I didn’t float the river for a week after that (partly because my butt bone was so bruised I couldn’t sit straight). I would try to find comfort in Sean and other experienced boaters, looking for sympathy or understanding but they’d just come back with an even more terrifying river story…was. not. helping. I had some private talks with the River Gods, did a lot of reflection on pushing my limits and how far I’m comfortable with taking them. When I went back, I was not just a little scared anymore, I was terrified. Before every big rapid I’d practice slow deep breathing to calm my mind and nerves (which has been scientifically proven to be effective) and got myself through that irrational fear safely to the other side….staying in the boat was also a huge help. We continued through the season, went on private trips with friends, commercial trips with friends and strangers, personal trips with just the two of us. The river was beginning to seep into my sun drenched skin seeking my love and affection.

 

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Sometimes I’d tag along on commercial trips for experience and fun.

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A view of our free BLM campground on the Kern River. This is a semi busy weekend. No designated camp areas, it’s pretty much a free for all at this place.

My first real experience living on a river was surreal, humbling and eye opening. I was witness to displays of undeniable passion and love for the water by many but what came with that was also witnessing the carelessness and destruction of the river and lake by many more. Trash, graffiti and inappropriate waste disposal just to name a few. It was sad to see people being so disconnected from nature and we were right in the middle of it. On the weekends there’d be an influx of people from the city for a river party and they’d usually leave the place a disaster. When we could we’d try to educate those that were camped around us, give out garbage bags and pick up trash ourselves. Everyone should do their very best to practice “leave no trace” but I prefer to leave an area better than you found it. We all have to lead by example, eventually others will catch on (we can’t leave everything up to the River Gods and we definitely don’t want to piss them off).

The life and sounds of the river were incomparable. We found little pieces of paradise with swimming holes and beavers. Happy dogs, cool water on a hot day, peace and quiet…moments that made the overcrowded weekends at camp okay.

By the end of the Kern rafting season we’d had visits from many friends and family who got to enjoy our backyard, go rafting sometimes for the first time and get a little taste of life down by the river.

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I must say, our summer of “working” was a great one. Sean got to share his passion and a new way to adventure with me. It wasn’t the easiest place to be dry camping in the middle of summer for two months but the few struggles we faced helped us become better and hopefully a little wiser.

Kern River is absolutely gorgeous. A huge thanks to those who help conserve this special area! For local clean-ups and fundraisers contact the below foundations. Every little bit helps!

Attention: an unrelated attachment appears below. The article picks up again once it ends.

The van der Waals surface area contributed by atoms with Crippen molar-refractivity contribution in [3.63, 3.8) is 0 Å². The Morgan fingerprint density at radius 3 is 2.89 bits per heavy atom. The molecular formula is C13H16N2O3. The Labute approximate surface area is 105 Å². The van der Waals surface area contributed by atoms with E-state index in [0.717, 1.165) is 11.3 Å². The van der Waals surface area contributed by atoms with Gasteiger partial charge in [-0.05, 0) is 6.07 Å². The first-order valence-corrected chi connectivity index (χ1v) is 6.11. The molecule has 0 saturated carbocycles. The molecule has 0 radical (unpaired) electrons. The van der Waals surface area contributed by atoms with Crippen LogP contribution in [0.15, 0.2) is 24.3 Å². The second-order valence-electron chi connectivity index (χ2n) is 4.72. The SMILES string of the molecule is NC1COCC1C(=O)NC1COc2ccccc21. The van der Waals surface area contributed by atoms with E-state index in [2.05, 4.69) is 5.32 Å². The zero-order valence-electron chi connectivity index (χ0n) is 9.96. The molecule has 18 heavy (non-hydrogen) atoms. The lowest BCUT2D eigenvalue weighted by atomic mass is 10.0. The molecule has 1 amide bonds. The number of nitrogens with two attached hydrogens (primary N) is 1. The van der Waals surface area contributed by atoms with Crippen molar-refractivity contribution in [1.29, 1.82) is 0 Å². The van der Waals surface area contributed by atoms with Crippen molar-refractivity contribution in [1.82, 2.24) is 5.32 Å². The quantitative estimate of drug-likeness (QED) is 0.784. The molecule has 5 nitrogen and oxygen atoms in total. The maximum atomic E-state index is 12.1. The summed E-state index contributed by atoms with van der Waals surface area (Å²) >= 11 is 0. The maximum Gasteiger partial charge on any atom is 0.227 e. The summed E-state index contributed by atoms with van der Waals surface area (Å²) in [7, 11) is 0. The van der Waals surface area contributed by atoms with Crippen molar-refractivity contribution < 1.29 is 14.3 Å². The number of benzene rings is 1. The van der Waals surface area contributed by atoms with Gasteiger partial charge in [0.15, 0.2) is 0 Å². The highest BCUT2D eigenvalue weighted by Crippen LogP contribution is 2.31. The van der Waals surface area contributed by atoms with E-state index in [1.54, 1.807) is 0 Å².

Kern River Conservancy 

Keepers of the Kern

Have you every beeimg_7723n white water rafting? What was your experience like?

Have you pushed your fear limit too far? What happened?

I’d love to hear your stories! Comment below or contact me via email : Ten adres pocztowy jest chroniony przed spamowaniem. Aby go zobaczyć, konieczne jest włączenie w przeglądarce obsługi JavaScript.

Written by: Geneva Damico

Photos by: Sean Naugle, Geneva Damico, Kern River Tours

 

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Ready…set…let’s go! #optoutside...

Ready…set…let’s go! #optoutside #sanjuanmountains #getoutthere (at San Juan Mountains, Colorado)

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Some days canyoneering involves 4 miles of bushwhacking in 100...

Some days canyoneering involves 4 miles of bushwhacking in 100 degree heat and I wonder why I do it at all. And then other days involve exploring miles of incredible slots with pack rafts in our bags, and then exiting via the Colorado river and rafting the Grand Canyon with a double rainbow from one wall to the other. Days like this, I wonder why I ever do anything else. #canyoneering #grandcanyon #lakepowell #leesferry #optoutside (at Lee’s Ferry)

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Sometimes keeping your rafts inflated is more important than...

Sometimes keeping your rafts inflated is more important than being able to access anything in your truck. This is especially true at Lake Powell

That’s big boulder.That’s big boulder. Jedi Mind Tricks V4, pollen grains. I’m so close! Jackie Trejo.

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This is my favorite place in all of Zion, even though it’s...

This is my favorite place in all of Zion, even though it’s technically outside of Zion. 20 high fives to the person who can guess where this is. #optoutside #canyoneer #zionnationalpark #highfive (at Zion National Park)

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Tom Gilje on South oTom Gilje on South of Heaven(5.12+), Joshua Tree. Epi: “We were there all day. Mike Lechlinski had done the first ascent earlier that day, and Tom had tried numerous times and failed. It took me hours to line up this shot, and the lighting just kept getting better and better… Just perfect. This is my best photo ever.”